Poor man’s containerization


Since a few months ago, the containerization of processes becomes in the new virtualization for modern devops.

Of course we are old devops, you know, and nothing special are in containerization that we didn’t use years ago. There are some poor man’s alternative to new tools, like docker or vagrant, but in the old-school way.

The forgotten chroot

Years ago chroot was forgotten for unspecific reasons. The truth is that we can use chroot to create a good way of containerization if we don’t need copy-on-write or network capabilities. This is a very portable way which requires only root privileges, but none special capability enabled in kernel config (very useful for restricted VPS).

You have also a number of non-root alternatives based on ptree, like proot. The use of ptrace is deeper enough to write another article per se. Stay tuned!


You can do very interesting things with LD_PRELOAD variable. If set the GNU dynamic liker load the library defined in variable in the process context, linking the symbols. So you can override methods like open (2) or write (2). Using this way you can implement a easy-to-use copy on write system which do not require anything special. No root privileges, no special configs in kernel.

Of course there are a number of implementations of this idea. My favorite one is fl-cow, which comes in debian package (officially maintained in Debian and Ubuntu).


The “new” member of system functions since linux 2.6.16 is the unshare (1) system call, which comes with user space tool unshare (1). The unshare function allow to disassociate parts of the process execution context. That means that you can run a process with different filesystem space for example. It’s very useful when you need to handle mount points for your “containers”.

My favorite tool to handle unshare, clone and others is dive. A tool created by Vitaly Shukela which allows you to run process with different mountpoints, and other capabilities, like cgroups or network namespaces, which will see in next paragraph.

Network namespaces

Since kernel 2.6.24, linux kernel has the ability to create network namespaces. Namespaces is a way to create different network adapters and route tables based in the process context. So you process can handle a “virtual” interface in a simple way.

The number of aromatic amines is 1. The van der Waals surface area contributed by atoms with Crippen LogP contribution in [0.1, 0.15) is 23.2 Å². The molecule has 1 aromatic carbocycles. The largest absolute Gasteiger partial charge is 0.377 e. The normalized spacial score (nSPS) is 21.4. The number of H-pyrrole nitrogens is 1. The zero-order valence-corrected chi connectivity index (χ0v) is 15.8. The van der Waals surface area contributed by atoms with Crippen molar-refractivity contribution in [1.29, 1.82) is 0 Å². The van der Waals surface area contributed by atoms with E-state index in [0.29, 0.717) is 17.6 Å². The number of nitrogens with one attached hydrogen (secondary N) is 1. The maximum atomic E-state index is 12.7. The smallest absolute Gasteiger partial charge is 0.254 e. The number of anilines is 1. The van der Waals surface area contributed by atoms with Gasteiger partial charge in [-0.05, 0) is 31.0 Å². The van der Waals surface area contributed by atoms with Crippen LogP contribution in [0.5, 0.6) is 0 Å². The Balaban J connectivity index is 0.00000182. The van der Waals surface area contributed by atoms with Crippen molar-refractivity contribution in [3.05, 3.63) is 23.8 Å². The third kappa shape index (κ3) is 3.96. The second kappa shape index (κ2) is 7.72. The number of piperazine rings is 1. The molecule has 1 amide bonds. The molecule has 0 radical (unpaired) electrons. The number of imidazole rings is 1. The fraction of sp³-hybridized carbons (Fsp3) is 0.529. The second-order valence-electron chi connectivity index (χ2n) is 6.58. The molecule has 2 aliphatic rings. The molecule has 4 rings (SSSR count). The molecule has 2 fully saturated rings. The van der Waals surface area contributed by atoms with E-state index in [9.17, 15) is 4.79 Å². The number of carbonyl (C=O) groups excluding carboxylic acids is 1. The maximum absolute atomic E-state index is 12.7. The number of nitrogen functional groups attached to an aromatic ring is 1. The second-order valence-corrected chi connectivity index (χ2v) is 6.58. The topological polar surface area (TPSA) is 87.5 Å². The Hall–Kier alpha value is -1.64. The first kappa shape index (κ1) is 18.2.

Scott Lowe wrote some years ago (nothing new here) a really good introduction to namespaces in GNU/Linux using iproute2.

With NS you can easily define a number of hosts with connectivity between them (using loopback) so, your pseudo-containers can use network. It’s very useful when you need to test master-slave configurations.


Of course the containerization is one of most active area in devops today. A lot of good developments like docker are emerging in the horizon, but if you don’t need a more complex systems, this solutions can help you. Furthermore, most of these principles are in the base of how modern containerization systems actually works.


comida is a bash script designed to create a FTP (or HTTP, or rsync or…) mirror and maintain the archive synchronized with the source. I design this tool when I was working at the Free Software Office (OSL) in the University of A Corunna, and decided to create a new mirror in Spain which host a lot of free software projects. But, we wanted a single tool to manage all mirrors in the archive, with full integration in our web page (yes, we wanted on-the-fly status page).

You can download the source code from launchpad project page or using bzr version control system:

$ bzr get lp:comida


tcptraceroute was another friend of the network administrator. Probably you known classical traceroute, which use the TTL field in IP header to determinate the hops in the route to a specific destination. In each hop the TTL value is decreasing (according to internet protocol), and when TTL is equal to cero, a ICMP is returned to sender IP. So, the classical traceroute technique, send a UDP packet with TTL field setted to 1, and get the IP address of the first hop from returned ICMP, and likewise for other hops.

Unfortunately, today many host are firewalled and ICMPs are blocking. The classical traceroute design fails, and we only obtain a list of useless “*”. The tcptraceroute use TCP packets instead of UDP packets, and try to connect to usual port enabling the SYN flag. If port is closed, a RST flag is returned, and if port is open then return an ACK flag. So we don’t need ICMPs anymore.